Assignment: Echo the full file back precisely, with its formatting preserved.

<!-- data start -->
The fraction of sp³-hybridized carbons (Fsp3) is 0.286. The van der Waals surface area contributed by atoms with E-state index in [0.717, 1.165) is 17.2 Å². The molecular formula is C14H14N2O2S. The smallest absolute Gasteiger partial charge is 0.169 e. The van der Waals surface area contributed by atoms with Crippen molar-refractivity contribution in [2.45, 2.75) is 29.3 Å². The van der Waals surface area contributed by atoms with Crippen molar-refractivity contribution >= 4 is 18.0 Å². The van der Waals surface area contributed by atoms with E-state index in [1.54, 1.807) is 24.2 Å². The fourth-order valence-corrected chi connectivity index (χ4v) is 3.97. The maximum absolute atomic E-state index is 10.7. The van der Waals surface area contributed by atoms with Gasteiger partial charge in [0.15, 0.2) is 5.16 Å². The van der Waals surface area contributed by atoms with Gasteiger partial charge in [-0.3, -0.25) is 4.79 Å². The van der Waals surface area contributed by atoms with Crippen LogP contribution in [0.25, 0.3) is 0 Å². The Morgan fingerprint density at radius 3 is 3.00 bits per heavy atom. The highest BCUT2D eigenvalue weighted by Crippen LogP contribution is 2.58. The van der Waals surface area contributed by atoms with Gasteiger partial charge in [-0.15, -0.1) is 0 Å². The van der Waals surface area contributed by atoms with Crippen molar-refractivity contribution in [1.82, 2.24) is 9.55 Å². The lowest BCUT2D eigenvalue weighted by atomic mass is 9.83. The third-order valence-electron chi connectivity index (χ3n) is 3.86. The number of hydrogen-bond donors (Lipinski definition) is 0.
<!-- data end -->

The fraction of sp³-hybridized carbons (Fsp3) is 0.286. The van der Waals surface area contributed by atoms with E-state index in [0.717, 1.165) is 17.2 Å². The molecular formula is C14H14N2O2S. The smallest absolute Gasteiger partial charge is 0.169 e. The van der Waals surface area contributed by atoms with Crippen molar-refractivity contribution in [2.45, 2.75) is 29.3 Å². The van der Waals surface area contributed by atoms with Crippen molar-refractivity contribution >= 4 is 18.0 Å². The van der Waals surface area contributed by atoms with E-state index in [1.54, 1.807) is 24.2 Å². The fourth-order valence-corrected chi connectivity index (χ4v) is 3.97. The maximum absolute atomic E-state index is 10.7. The van der Waals surface area contributed by atoms with Gasteiger partial charge in [0.15, 0.2) is 5.16 Å². The van der Waals surface area contributed by atoms with Gasteiger partial charge in [-0.3, -0.25) is 4.79 Å². The van der Waals surface area contributed by atoms with Crippen LogP contribution in [0.25, 0.3) is 0 Å². The Morgan fingerprint density at radius 3 is 3.00 bits per heavy atom. The highest BCUT2D eigenvalue weighted by Crippen LogP contribution is 2.58. The van der Waals surface area contributed by atoms with Gasteiger partial charge in [-0.15, -0.1) is 0 Å². The van der Waals surface area contributed by atoms with Crippen molar-refractivity contribution in [1.82, 2.24) is 9.55 Å². The lowest BCUT2D eigenvalue weighted by atomic mass is 9.83. The third-order valence-electron chi connectivity index (χ3n) is 3.86. The number of hydrogen-bond donors (Lipinski definition) is 0.